I’m very pleased to present this Q&A with the long-time director of the Phoenix Zoo, Jeff Williamson. The Phoenix Zoo has been involved in wildlife conservation since it opened in 1962 and Jeff has continued that tradition. On to the Q&A!
1. Please tell us a little about your background and how you came to be involved in wildlife conservation.
I grew up on farms and have always worked with living systems. Although most of my studies were in agriculture and public policy, my passion is
ecology and conservation biology. Having worked in zoos for over 30 years, I am particularly sensitive to the fact that no artificial environment, no matter how well intended, can replace the relationship between a creature and those it shares habitat with.
2. How do you see the role of zoos & zoological societies in preserving wildlife and wild lands?
The dominant conservation issue facing the world is driven by how humans make life choices and conduct their affairs. Conservation of nature, wild animals, and wild lands, depends upon our ability to amend human economic, social, cultural and political systems, not on our knowledge of the earth sciences. Zoos have access to large urban audiences that increasingly are inextricably altering environmental systems. We must engage them, and in compelling ways that affect intellectual understanding and emotive behaviors that move them to choose more sustainable lifestyles. In addition, zoos play a role in small population biology and in providing triage space for individual animals in peril. Sadly, there may be a growing need to find more and more non-urban space to provide long-term care for animals who are either injured, or have no where to return to. Zoos may evolve into centers that build stewardship skills and opportunities, while motivating people to interact with landscapes in ways that minimize harm.
3. What are some of the conservation projects the Phoenix Zoo is conducting?
We are involved in native species reptile and amphibian, avian and mammal projects, to include Mexican wolf, thick-billed parrot, California condor, pup fish, Kanab amber snail, black-footed ferrets, narrow-headed garter snakes, masked bob white quail, and jaguar, as well as active participants in a number of exotic species survival plans (SSP’s).
4. Are any of them specifically dealing with jaguars?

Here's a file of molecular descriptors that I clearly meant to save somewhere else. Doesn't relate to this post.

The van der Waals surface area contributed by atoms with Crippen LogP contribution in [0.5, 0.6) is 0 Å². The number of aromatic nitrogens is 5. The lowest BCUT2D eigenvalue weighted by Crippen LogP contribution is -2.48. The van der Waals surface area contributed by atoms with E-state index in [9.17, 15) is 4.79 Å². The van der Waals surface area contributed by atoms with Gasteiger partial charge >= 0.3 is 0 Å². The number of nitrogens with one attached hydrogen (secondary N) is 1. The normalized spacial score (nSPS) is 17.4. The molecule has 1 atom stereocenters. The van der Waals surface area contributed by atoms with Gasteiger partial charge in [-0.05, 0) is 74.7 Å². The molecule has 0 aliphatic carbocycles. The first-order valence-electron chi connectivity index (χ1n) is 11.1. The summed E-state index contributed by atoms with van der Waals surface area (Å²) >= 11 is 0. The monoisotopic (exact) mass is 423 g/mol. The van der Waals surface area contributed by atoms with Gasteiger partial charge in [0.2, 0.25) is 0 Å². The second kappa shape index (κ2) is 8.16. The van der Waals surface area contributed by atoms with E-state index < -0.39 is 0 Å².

5. What are some of the ways the Phoenix Zoo has helped with jaguar conservation in the SW United States?
We are a co-partner and collaborator on the Northern Jaguar Project, to include sponsors of camera traps and corridor monitoring. We advocate for both habitat and connectivity. We help raise money to establish reserves in Northern Sonora as well.
6. What is your opinion of the biological impact of the border fence compared to uncontrolled foot traffic?
Both are problems for wildlife. Human interactions and disruptions of corridors are very harmful to diverse wildlife management and so are artificial man made barriers. Current border activity is harmful to wildlife and results in fragmentation. This is compounded by non-border recreational traffic, climate change, drought, and changes in species composition through non-native invasions.
7. What about the proposed Tumacacori Highlands Wilderness? Are you in favor of it?
Tumacacori is necessary and important. Preserving wilderness is essential as we continue to urbanize. Looking forward, it may also be necessary to reduce human impacts further if the landscapes’ carrying capacity is further challenged by climate and drought.
8. What is your suggestion for those who wish to conserve the jaguar in Arizona? What can they do to help?
Get involved with the Northern Jaguar Project, Sky Island Alliance, and Naturalia’s efforts to conserve habitat and corridors and encourage Arizona Game and Fish to help conserve population on both sides of the border, while managing human recreational activities so they are not disruptive.
9. A slight diversion here, but what can you tell us about plans to reintroduce (re-reintroduce?) Thick-billed Parrots into SE Arizona?
Game and Fish, The U.S. Fish and Wildlife Service, and Mexican agencies continue to explore ways of translocating free-ranging flocks in Chihuahua to appropriate historic ranges that may include the Chiricahua mountains. There is no firm plan that I know of to date to execute on those ambitions.
10. Is there anything else you’d like to add?
No. Except if we don’t choose to live and conserve with more constraint and insist on controlling constant consumptive growth, nature will decline. Conservation is enhanced by human choices that minimize and or do no harm.